California Homeowner Bill of Rights takes effect Jan. 1by Marcie Geffner
It’s no secret that California has been hard hit by the housing crisis. More than 1 million homes in the state were lost to foreclosure between 2008 and 2011, and some 700,000 more are currently in the foreclosure pipeline, according to state officials.
Since so many foreclosures were unfairly handled, Calif. Gov. Jerry Brown and Attorney General Kamala Harris have responded with the California Homeowner Bill of Rights, a new set of reforms for how the state will handle foreclosures moving forward.
While the bill was signed into law back in July, it takes effect on Jan. 1, 2013.
The California Homeowner Bill of Rights marks the third step in the governor and attorney general’s three-step approach to bring more fairness, accountability and transparency to the foreclosure process. The previous two steps included:
- Establishing a mortgage fraud task force to investigate and prosecute mortgage “misconduct.”
- Utilizing $18 billion from the national mortgage settlement with the five major banks to provide relief in the form of settlement payments to those wrongfully foreclosed, principal reductions, refinances, short-sale and relocation assistance.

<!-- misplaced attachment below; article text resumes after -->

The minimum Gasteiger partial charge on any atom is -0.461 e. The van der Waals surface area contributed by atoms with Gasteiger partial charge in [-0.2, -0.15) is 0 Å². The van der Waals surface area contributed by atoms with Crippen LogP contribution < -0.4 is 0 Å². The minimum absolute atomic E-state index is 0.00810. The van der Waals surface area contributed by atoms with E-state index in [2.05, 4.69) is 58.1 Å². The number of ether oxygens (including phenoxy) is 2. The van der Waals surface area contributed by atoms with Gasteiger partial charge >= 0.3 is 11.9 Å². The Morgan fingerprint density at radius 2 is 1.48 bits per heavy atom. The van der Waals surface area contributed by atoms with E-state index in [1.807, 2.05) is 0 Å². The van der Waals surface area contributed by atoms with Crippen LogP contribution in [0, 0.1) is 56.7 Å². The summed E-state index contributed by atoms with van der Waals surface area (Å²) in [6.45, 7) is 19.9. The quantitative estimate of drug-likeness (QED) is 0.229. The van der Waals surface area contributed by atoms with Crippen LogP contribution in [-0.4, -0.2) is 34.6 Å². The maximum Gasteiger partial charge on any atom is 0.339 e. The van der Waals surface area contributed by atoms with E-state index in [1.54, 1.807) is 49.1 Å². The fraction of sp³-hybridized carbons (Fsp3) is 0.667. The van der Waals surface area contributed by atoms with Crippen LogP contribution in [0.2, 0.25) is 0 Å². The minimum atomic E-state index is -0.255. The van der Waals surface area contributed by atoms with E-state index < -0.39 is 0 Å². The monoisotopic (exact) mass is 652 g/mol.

Here are the major reforms included in the California Homeowner Bill of Rights:
- Dual-track foreclosure ban. Mortgage servicers will be required to approve or decline a homeowner’s application for a loan modification before they advance the foreclosure process by filing a notice of default or notice of sale or conducting a trustee’s sale. This dual-track ban will essentially pause the foreclosure process for the duration of the lender’s review of a completed loan-modification application. The intent is to protect homeowners from foreclosure if they could have obtained a modification.
- Single point of contact. Mortgage servicers will be required to designate a single point of contact for borrowers who are potentially eligible to apply for a federal or proprietary loan modification. The single point of contact can be an individual or team of people. The contact point must have knowledge of the borrower’s status and foreclosure-prevention alternatives, access to decision-makers and the responsibility to coordinate the flow of documents between the borrower and servicer. The intent is to minimize hassles and delays in the homeowner’s efforts to communicate with the servicer.
- Document verification. Mortgage servicers that record and file multiple unverified documents will be subject to civil penalties of up to $7,500 per loan in an action brought by a civil prosecutor.
- Enforceability. Borrowers will be able to seek redress of material violations of certain homeowner protections. Redress may include injunctive relief before a foreclosure sale and recovery of damages after a sale.
How these protections will work in practice remains to be seen and many questions are still unanswered.
Open issues include how servicers will implement the requirements and the extent to which they’ll try to defeat the intended protections, implications for local home sales, and whether the federal government or other states will follow California’s lead.